The basic setup of this study involves projecting two items on the screen, side-by-side. If the dog touches the correct picture with his nose, he is rewarded with a food treat. Touching the incorrect picture does not result in a treat but rather in a timeout. In each set of test items there were four “positive” pictures that were always rewarded and four “negative” pictures that were never rewarded. In the easier task the pictures were simple clipart-style images (such as a clock or a cup), while in the more complex discrimination the pictures involved underwater photographs versus abstract paintings.
The first, and most important, finding is that all of the dogs were capable of learning these discriminations. However, that is not to say that there weren’t differences in learning ability depending on the age of the dogs. The data showed that it took older dogs more training trials to reach the desired level of proficiency and the older dogs had to endure more correction trials. To give you an example, the most efficient learners were dogs in the 6-month to 1 year of age group. On the easy discrimination task it took them approximately 18 trials to reach the learning criterion set by the experimenters (which was 87 percent correct choices for this task). Compare this to older dogs who were around 10 years of age. These senior canines took approximately 39 trials to reach the same learning criterion. This means that these elderly dogs took more than twice as long to learn —however they did learn and did reach exactly the same level of proficiency eventually.
In addition to the straight discrimination tasks, the investigators looked at logical reasoning on the part of the dogs. This involves what has been called an “exclusion task.” After the dogs had reached their learning criterion, they were again shown pairs of pictures on the touch screen. This time one of the pictures was completely new (one that had never been used in any of their training sessions), while the second one was familiar from their previous training where it had been one of the “negative” or always unrewarded pictures. When presented with such a choice, the logical reasoning should be, “I know that one of these pictures has never been rewarded when I touched it before, so my best bet would be to choose the other one.”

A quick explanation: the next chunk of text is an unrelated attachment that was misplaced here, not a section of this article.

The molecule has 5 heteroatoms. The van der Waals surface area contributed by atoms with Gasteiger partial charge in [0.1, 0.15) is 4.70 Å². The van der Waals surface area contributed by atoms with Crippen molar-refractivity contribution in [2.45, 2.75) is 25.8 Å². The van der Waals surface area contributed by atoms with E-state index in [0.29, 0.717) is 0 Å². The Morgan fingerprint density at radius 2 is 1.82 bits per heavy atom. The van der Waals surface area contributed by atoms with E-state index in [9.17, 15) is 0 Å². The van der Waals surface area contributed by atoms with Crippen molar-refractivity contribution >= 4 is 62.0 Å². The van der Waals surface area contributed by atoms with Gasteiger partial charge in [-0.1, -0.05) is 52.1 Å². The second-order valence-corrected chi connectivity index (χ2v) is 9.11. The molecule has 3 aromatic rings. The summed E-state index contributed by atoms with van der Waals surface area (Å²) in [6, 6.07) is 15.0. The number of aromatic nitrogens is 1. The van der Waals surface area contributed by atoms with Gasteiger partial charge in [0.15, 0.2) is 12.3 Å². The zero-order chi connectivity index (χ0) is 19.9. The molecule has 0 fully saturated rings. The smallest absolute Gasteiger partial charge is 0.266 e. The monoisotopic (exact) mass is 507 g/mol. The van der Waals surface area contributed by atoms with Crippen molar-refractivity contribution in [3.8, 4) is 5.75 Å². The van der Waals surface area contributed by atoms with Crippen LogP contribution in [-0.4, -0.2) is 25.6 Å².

Surprisingly, the older dogs did better than the younger dogs in this inference or reasoning task. Range summarizes their findings saying, “The older the dog, the better it performed, while younger dogs were unable to master this task. This is probably due to the fact that older dogs more stubbornly insist on what they have learned before and are less flexible than younger animals.” Hmmm… I wonder if the same thing holds for humans.
Finally, there is the question as to how well the dogs retained what they had learned. For this part of the test, the investigators allowed at least six months to lapse after the first learning tests, and then they repeated the touchscreen trials using the same pictures as before in order to evaluate the dogs’ long-term memory skills. The good news is that nearly all of the dogs remembered the correct pictures as being positive. In this long-term memory test there were no significant age-related differences with both the older and younger dogs performing equally well.
So the conclusion that can be reached from this research is that you can teach an old dog new tricks, only it’ll take longer than it takes a young dog. But once that old dog has learned, he will remember these new things over the long term.
Stanley Coren, Ph.D., is a professor in the Department of Psychology at the University of British Columbia and a writer for Psychology Today.